In Italy, the Brothers of Italy of the national-conservative ECR Group continue to narrowly lead the field in a virtual three-way dead heat for first place in the Europe Elects polling average with 20.3%, followed by the right-wing Lega (ID) at 19.6% and the centre-left Democratic Party (PD-S&D) at 19.1%. The party received 6 of the 76 Italian post-Brexit seats in the European Parliament at the 2019 elections. If elections were held this month, the party would receive 18 seats.
Donald Tusk brought with him a flood of support as he assumed the leadership of the Polish leading opposition party, the Civic Platform (PO-EPP) for the second time in his career in July, having previously chaired the party that he co-founded between 2003 and 2014. Jumping from the multiple-year low of 16.4% in the end of May to 26.7% in the early weeks of August in the Europe Elects average with its PO-led Civic Coalition (KO-EPP)—the alliance’s best result since August 2020—the Coalition has since fallen slightly again, to 25.3%. This result would translate into 14 chairs in Brussels, one less than was projected for the Polish liberal conservatives last month.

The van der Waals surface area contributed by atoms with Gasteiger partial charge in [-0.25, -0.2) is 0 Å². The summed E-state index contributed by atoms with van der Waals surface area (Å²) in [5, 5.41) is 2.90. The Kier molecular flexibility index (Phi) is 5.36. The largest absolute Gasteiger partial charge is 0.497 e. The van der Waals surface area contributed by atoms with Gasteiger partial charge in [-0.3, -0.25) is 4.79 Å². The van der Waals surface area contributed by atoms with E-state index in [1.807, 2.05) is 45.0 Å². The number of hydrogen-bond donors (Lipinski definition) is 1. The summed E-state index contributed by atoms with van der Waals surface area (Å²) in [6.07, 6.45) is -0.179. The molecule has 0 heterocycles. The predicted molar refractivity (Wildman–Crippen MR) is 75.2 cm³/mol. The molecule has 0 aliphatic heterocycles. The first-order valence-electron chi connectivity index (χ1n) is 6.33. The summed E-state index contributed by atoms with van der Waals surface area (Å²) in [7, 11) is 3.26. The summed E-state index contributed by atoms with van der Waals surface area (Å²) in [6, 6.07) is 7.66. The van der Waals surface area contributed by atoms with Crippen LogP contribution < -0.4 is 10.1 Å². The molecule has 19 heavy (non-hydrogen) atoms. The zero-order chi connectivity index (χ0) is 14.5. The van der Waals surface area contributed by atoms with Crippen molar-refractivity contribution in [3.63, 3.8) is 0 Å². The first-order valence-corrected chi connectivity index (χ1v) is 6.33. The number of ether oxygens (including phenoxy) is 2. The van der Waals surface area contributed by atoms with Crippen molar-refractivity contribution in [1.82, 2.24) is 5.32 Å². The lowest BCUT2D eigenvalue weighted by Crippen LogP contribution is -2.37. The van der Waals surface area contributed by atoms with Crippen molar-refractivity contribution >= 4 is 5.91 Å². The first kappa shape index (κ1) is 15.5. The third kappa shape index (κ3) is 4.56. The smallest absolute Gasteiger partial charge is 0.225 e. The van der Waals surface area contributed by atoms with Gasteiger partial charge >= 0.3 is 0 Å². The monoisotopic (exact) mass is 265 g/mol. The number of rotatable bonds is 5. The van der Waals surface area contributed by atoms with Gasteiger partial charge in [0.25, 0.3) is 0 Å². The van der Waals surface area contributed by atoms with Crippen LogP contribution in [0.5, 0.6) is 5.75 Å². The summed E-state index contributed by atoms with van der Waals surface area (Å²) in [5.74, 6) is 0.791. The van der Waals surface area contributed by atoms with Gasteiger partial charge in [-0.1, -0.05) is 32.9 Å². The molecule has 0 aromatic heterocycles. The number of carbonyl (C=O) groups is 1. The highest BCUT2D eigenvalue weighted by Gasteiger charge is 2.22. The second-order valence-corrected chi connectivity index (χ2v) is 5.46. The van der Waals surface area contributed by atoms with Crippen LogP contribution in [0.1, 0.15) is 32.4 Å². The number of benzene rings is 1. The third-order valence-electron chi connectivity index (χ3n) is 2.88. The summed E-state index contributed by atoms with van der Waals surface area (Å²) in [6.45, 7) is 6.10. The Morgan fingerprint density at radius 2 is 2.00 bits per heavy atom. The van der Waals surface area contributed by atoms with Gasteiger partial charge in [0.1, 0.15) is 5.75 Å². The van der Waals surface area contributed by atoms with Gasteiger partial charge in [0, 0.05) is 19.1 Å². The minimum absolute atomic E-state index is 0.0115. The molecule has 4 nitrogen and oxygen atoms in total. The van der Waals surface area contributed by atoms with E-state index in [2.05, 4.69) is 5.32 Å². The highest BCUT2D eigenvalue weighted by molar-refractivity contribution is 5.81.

Disproportionate or sometimes opposite developments in the popular vote share and the seat projection can be explained with the slight disproportionality of the electoral system for the European Parliament. Visit our European Parliament projection site for a more in-depth overview and explanation of the methodology behind the monthly projection.